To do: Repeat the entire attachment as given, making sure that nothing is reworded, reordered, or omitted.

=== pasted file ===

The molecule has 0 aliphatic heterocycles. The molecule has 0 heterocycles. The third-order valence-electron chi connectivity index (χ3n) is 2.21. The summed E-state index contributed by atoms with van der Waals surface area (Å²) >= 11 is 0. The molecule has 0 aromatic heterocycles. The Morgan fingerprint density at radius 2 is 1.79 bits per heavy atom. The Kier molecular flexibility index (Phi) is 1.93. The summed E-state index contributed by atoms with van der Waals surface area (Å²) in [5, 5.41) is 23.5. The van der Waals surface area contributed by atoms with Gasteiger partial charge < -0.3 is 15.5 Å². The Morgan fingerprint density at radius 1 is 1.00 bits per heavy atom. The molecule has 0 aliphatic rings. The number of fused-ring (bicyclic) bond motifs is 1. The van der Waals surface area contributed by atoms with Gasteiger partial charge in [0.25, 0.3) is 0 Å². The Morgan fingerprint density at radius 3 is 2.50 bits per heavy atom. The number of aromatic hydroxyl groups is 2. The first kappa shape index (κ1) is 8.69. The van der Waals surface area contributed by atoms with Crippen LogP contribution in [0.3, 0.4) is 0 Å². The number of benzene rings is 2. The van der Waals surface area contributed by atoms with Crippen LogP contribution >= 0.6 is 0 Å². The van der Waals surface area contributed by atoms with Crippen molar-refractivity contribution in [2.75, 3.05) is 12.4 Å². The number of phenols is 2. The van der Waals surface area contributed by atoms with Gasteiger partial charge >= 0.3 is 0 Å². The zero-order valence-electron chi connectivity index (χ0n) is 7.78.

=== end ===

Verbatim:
The molecule has 0 aliphatic heterocycles. The molecule has 0 heterocycles. The third-order valence-electron chi connectivity index (χ3n) is 2.21. The summed E-state index contributed by atoms with van der Waals surface area (Å²) >= 11 is 0. The molecule has 0 aromatic heterocycles. The Morgan fingerprint density at radius 2 is 1.79 bits per heavy atom. The Kier molecular flexibility index (Phi) is 1.93. The summed E-state index contributed by atoms with van der Waals surface area (Å²) in [5, 5.41) is 23.5. The van der Waals surface area contributed by atoms with Gasteiger partial charge < -0.3 is 15.5 Å². The Morgan fingerprint density at radius 1 is 1.00 bits per heavy atom. The molecule has 0 aliphatic rings. The number of fused-ring (bicyclic) bond motifs is 1. The van der Waals surface area contributed by atoms with Gasteiger partial charge in [0.25, 0.3) is 0 Å². The Morgan fingerprint density at radius 3 is 2.50 bits per heavy atom. The number of aromatic hydroxyl groups is 2. The first kappa shape index (κ1) is 8.69. The van der Waals surface area contributed by atoms with Crippen LogP contribution in [0.3, 0.4) is 0 Å². The number of benzene rings is 2. The van der Waals surface area contributed by atoms with Crippen LogP contribution >= 0.6 is 0 Å². The van der Waals surface area contributed by atoms with Crippen molar-refractivity contribution in [2.75, 3.05) is 12.4 Å². The number of phenols is 2. The van der Waals surface area contributed by atoms with Gasteiger partial charge >= 0.3 is 0 Å². The zero-order valence-electron chi connectivity index (χ0n) is 7.78.